"Dinner!" Klaus roared, and Tony yelped with joy and ran towards the galley.
"Hey!" Ximor yelled and Tony skidded to a halt and turned back to him. "Bring me back a plate when you're done eating," he shouted and Tony nodded.
"Don't you want to eat with the rest of us?" Tony asked.
"Someone has to steer the ship while you guys stuff your faces," Ximor said jokingly.
"Heh, I guess so. See you later," Tony said and walked away.
Ximor liked standing alone steering The Bonnie Fortune. Especially when they had such nice weather. He knew exactly what to do, where to go and how to get there. He knew the waters well, even though this island was unfamiliar, he had a sneaky suspicion he had been around there before.
The island, on the other hand... Why hadn't he seen that before? He'd had that map for years, and somehow he'd missed seeing the island there completely. Stranger things have happened before, but this was pretty strange as well.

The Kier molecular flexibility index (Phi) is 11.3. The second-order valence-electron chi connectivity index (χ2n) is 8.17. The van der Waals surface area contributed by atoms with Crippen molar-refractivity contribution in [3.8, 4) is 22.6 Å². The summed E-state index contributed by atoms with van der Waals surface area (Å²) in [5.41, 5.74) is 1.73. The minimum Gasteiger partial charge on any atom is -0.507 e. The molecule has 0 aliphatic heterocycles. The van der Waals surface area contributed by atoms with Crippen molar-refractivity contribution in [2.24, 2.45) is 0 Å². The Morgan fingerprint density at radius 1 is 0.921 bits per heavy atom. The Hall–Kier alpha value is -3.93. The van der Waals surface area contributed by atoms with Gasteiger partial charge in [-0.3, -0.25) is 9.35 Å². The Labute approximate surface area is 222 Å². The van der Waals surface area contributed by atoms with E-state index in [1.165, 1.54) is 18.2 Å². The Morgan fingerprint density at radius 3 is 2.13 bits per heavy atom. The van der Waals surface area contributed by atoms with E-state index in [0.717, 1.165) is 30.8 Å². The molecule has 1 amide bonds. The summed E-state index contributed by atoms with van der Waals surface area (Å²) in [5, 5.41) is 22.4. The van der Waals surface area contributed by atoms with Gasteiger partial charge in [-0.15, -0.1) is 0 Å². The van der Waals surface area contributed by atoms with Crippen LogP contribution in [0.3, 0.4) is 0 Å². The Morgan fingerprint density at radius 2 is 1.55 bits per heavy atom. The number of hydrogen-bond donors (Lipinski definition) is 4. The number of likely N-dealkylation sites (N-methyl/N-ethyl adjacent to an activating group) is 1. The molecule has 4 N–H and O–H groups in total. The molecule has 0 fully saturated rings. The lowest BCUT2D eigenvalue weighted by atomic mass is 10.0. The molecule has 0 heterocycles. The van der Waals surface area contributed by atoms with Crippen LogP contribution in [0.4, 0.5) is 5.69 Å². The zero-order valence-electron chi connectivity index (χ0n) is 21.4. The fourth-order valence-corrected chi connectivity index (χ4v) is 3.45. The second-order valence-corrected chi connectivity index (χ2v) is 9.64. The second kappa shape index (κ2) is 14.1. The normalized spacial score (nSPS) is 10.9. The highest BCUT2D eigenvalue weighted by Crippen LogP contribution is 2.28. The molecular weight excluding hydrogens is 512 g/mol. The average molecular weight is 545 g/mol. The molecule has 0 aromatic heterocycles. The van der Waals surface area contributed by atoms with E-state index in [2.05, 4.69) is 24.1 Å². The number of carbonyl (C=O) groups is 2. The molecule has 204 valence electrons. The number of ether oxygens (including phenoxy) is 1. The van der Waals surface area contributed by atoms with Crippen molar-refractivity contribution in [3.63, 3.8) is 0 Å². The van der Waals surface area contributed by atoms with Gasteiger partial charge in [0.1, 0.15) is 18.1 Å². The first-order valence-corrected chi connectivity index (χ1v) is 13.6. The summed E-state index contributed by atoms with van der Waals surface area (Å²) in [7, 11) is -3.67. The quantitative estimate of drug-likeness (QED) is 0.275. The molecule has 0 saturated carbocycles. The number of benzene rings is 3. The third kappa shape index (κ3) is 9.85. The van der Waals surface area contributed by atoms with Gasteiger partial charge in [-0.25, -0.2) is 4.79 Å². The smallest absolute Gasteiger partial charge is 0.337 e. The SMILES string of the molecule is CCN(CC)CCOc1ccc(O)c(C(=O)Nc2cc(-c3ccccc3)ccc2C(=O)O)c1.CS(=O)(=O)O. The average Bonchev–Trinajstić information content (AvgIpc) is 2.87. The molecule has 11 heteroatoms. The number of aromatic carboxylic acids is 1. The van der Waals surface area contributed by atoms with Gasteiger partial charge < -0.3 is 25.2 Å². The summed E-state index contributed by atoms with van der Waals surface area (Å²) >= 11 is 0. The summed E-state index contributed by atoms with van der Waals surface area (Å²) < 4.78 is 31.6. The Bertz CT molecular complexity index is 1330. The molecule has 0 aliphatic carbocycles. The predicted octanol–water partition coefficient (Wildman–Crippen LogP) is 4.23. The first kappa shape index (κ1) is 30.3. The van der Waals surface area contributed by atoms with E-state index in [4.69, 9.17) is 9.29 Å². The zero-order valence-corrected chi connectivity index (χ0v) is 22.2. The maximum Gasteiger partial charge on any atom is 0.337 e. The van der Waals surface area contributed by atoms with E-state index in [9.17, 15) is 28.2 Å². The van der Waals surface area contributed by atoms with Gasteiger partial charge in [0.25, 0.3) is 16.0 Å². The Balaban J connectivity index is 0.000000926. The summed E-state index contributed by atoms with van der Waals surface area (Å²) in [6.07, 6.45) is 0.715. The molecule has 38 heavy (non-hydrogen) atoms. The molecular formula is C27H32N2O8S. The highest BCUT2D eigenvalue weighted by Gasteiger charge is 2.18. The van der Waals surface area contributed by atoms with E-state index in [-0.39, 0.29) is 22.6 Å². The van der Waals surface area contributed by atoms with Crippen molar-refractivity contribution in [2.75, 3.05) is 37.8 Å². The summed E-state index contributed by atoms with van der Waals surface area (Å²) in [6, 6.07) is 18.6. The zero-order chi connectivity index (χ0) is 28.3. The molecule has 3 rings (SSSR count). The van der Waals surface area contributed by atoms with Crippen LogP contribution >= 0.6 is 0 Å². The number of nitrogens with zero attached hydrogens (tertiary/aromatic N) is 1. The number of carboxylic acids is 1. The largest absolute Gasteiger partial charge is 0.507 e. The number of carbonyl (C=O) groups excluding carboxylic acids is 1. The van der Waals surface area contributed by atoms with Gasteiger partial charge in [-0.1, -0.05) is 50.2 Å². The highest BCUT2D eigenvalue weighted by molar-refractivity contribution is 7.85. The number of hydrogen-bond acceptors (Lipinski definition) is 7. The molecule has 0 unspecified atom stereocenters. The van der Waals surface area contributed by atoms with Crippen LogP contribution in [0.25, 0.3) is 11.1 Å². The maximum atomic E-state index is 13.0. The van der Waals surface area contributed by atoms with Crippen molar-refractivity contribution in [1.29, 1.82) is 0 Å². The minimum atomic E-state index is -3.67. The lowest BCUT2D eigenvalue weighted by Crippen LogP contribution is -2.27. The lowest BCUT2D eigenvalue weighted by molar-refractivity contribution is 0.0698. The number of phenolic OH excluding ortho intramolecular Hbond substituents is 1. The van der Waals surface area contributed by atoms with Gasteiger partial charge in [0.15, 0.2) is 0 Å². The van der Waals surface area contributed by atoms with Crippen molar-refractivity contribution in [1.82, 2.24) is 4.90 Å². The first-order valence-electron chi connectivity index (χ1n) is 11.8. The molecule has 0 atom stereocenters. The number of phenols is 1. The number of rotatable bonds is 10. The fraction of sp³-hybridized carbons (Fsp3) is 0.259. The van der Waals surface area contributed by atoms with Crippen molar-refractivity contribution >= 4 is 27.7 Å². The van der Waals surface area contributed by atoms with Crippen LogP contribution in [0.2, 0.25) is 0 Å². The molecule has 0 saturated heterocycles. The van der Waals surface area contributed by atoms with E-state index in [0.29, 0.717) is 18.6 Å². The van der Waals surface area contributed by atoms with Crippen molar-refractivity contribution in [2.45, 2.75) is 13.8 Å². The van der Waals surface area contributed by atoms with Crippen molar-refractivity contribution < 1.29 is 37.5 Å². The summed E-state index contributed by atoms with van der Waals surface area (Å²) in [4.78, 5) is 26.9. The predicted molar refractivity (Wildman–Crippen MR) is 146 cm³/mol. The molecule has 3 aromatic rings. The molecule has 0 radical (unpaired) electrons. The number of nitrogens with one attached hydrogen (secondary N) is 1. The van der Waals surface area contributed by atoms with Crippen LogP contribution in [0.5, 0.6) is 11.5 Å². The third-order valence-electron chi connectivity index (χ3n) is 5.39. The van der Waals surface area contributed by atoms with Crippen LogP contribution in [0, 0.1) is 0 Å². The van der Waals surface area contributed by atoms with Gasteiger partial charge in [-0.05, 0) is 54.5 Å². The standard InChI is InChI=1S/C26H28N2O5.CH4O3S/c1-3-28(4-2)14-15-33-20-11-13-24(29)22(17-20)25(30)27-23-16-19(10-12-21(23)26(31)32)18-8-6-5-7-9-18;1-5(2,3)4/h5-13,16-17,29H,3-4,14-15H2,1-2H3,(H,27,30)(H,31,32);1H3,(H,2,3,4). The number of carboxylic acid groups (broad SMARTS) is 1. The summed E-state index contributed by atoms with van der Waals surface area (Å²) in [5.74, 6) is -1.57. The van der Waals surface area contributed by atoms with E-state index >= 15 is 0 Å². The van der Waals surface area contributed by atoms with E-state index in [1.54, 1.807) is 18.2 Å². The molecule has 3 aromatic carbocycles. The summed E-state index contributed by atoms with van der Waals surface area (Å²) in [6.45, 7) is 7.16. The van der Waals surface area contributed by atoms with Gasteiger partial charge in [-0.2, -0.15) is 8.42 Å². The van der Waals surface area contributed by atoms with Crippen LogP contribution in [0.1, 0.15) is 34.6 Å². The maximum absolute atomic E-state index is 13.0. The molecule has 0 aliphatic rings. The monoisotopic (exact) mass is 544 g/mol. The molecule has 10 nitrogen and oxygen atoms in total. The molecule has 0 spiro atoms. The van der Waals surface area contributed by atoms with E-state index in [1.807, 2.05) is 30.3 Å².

Something touched his shoulder and he yelped loudly in surprise and then swore as he saw Tony standing beside him, grinning.
"You looked lost. I thought it would be best to bring you back. Oh, and here's your food." Tony handed Ximor a plate of meatballs and beans.
"Ah, thanks, Tony. Do you mind taking over while I eat?" Ximor stepped down to let Tony handle the steering. Even though Tony was a tiny guy, he could still see clear over the wheel. Tony was tiny, but standing beside Ximor, everyone was tiny.
They still had a long time left before they reached the island. Those days would go by fast, and soon, they would wish they'd never gotten there.
To be continued...